Mining Technology reported in 2017 that "there are areas [on Mars], especially large igneous provinces, volcanoes and impact craters that hold significant potential for nickel, copper, iron, titanium, platinum group elements and more."

Were a SpaceX-like company to establish a commercial mining presence on the planet, digging up these materials will be sure to provoke a fraught debate over environmental preservation in space, Martian land rights, and the slew of microbial unknowns which Martian soil may bring.

In National Geographic Channel's genre-bending narrative-docuseries, MARS, (the second season premieres tonight, November 12th, 9 pm ET / 8 pm CT) this dynamic is explored as astronauts from an international scientific coalition go head-to-head with industrial miners looking to exploit the planet's resources.

Given the rate of consumption of minerals on Earth, there is plenty of reason to believe that there will be demand for such an operation.

"Almost all of the easily mined gold, silver, copper, tin, zinc, antimony, and phosphorus we can mine on Earth may be gone within one hundred years" writes Stephen Petranek, author of How We'll Live on Mars, which Nat Geo's MARS is based on. That grim scenario will require either a massive rethinking of how we consume metals on earth, or supplementation from another source.

Elon Musk, founder of SpaceX, told Petranek that it's unlikely that even if all of Earth's metals were exhausted, it is unlikely that Martian materials could become an economically feasible supplement due to the high cost of fuel required to return the materials to Earth. "Anything transported with atoms would have to be incredibly valuable on a weight basis."

Actually, we've already done some of this kind of resource extraction. During NASA's Apollo missions to the Moon, astronauts used simple steel tools to collect about 842 pounds of moon rocks over six missions. Due to the high cost of those missions, the Moon rocks are now highly valuable on Earth.


Moon rock on display at US Space and Rocket Center, Huntsville, AL (Big Think/Matt Carlstrom)

In 1973, NASA valuated moon rocks at $50,800 per gram –– or over $300,000 today when adjusted for inflation. That figure doesn't reflect the value of the natural resources within the rock, but rather the cost of their extraction.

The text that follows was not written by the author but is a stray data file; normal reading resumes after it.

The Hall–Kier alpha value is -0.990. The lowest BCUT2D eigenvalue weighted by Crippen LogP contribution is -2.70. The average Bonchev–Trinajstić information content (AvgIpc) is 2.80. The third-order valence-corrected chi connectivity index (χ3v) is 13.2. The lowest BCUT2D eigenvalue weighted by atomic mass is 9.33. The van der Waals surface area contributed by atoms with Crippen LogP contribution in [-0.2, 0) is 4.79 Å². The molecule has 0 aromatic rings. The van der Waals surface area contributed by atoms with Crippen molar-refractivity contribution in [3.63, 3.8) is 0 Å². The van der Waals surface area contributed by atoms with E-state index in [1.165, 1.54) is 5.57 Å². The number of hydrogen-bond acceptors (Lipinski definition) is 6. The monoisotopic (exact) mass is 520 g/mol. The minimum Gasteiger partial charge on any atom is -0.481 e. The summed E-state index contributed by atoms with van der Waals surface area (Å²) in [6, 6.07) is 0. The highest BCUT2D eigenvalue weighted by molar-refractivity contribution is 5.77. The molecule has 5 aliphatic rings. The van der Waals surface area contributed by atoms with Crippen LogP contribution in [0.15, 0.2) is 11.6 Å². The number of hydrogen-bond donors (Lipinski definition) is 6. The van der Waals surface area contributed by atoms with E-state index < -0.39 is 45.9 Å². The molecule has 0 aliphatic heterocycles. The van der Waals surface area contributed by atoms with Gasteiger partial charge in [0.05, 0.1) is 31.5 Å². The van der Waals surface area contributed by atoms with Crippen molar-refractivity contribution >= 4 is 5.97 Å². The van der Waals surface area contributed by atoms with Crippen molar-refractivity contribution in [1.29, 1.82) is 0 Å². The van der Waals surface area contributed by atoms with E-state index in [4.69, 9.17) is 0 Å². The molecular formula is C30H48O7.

Assuming that Martian mining would be done with the purpose of bringing materials back to Earth, the cost of any materials mined from Mars would need to include both the cost of the extraction and the value of the materials themselves. Factoring in the price of fuel and the difficulties of returning a Martian lander to Earth, this figure may be entirely cost prohibitive.

What seems more likely, says Musk, is for the Martian resources to stay on the Red Planet to be used for construction and manufacturing within manned colonies, or to be used to support further mining missions of the mineral-rich asteroid belt between Mars and Jupiter.

At the very least, mining on Mars has already produced great entertainment value on Earth: tune into Season 2 of MARS on National Geographic Channel.

Harvard scientists suggest 'Oumuamua is an alien device

It's an asteroid, it's a comet, it's actually a spacecraft?

(ESO/M. Kornmesser)
Surprising Science
  • 'Oumuamua is an oddly shaped, puzzling celestial object because it doesn't act like anything naturally occurring.
  • The issue? The unexpected way it accelerated near the Sun. Is this our first sign of extraterrestrials?
  • It's pronounced: oh MOO-uh MOO-uh.
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Antimicrobial resistance is a growing threat to good health and well-being

Antimicrobial resistance is growing worldwide, rendering many "work horse" medicines ineffective. Without intervention, drug-resistant pathogens could lead to millions of deaths by 2050. Thankfully, companies like Pfizer are taking action.

Image courtesy of Pfizer.
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  • Antimicrobial-resistant pathogens are one of the largest threats to global health today.
  • As we get older, our immune systems age, increasing our risk of life threatening infections. Without reliable antibiotics, life expectancy could decline for the first time in modern history.
  • If antibiotics become ineffective, common infections could result in hospitalization or even death. Life-saving interventions like cancer treatments and organ transplantation would become more difficult, more often resulting in death. Routine procedures would become hard to perform.
  • Without intervention, resistant pathogens could result in 10 million annual deaths by 2050.
  • By taking a multi-faceted approach—inclusive of adherence to good stewardship, surveillance and responsible manufacturing practices, as well as an emphasis on prevention and treatment—companies like Pfizer are fighting to help curb the spread.